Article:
You volunteer but there’s a murmur in your heart, a stammer that might have saved your life. For a while, at least. You break another boy’s arm in the state wrestling meet. You dream of the jungle. Classmates go, and their names appear on the gym wall. You practice magic tricks, slipping cards into other people’s pockets and pretending to be surprised when they appear at critical moments. Everyone is losing faith; it’s nice to keep some mystery in things. You start telling people that you faked the murmur, that you can control the ebb and pulse of your own body. It’s remarkable how many doors remain unlocked, how easy it is to walk in and take what you want. This will not last, the flesh can hold only so many secrets. For years, the sounds will be all you remember—all that music like no one had ever heard before, and then the snapping of bone.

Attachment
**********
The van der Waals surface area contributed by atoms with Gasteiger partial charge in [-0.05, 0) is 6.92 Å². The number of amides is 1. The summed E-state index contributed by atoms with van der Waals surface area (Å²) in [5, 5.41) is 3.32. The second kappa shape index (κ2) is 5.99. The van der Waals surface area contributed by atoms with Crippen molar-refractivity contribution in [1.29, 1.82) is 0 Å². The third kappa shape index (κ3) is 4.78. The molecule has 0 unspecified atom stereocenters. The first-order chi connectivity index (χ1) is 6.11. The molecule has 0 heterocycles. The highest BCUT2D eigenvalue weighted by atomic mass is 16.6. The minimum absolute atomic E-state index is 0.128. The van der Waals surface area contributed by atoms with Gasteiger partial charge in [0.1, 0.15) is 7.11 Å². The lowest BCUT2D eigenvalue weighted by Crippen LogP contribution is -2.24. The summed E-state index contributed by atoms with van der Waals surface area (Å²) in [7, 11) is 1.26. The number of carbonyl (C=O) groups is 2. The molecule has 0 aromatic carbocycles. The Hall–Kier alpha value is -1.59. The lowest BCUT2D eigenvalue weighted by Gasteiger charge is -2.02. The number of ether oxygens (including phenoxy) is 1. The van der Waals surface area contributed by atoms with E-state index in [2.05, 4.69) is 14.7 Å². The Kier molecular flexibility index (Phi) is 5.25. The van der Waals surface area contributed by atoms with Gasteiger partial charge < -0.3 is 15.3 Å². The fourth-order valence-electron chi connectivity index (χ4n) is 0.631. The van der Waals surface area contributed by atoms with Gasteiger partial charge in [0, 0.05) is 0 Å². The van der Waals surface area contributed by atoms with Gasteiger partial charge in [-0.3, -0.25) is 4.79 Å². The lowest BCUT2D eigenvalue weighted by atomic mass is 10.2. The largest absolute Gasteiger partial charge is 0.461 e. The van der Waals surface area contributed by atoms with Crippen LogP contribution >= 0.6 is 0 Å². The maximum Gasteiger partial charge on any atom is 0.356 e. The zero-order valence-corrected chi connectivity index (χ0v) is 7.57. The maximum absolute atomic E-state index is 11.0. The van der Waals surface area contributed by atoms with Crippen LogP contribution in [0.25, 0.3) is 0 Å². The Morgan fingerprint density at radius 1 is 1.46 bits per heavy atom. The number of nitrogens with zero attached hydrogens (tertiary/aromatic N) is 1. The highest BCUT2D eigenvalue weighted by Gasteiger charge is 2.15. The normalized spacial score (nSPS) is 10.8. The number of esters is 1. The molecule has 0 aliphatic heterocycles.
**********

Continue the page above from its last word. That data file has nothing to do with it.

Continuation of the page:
Amorak Huey, a former newspaper editor and reporter, teaches writing at Grand Valley State University in Michigan. His writing has appeared in The Best American Poetry 2012, The Southern Review, Menacing Hedge, Hobble Creek Review, and many other print and online journals. Follow him on Twitter: @amorak.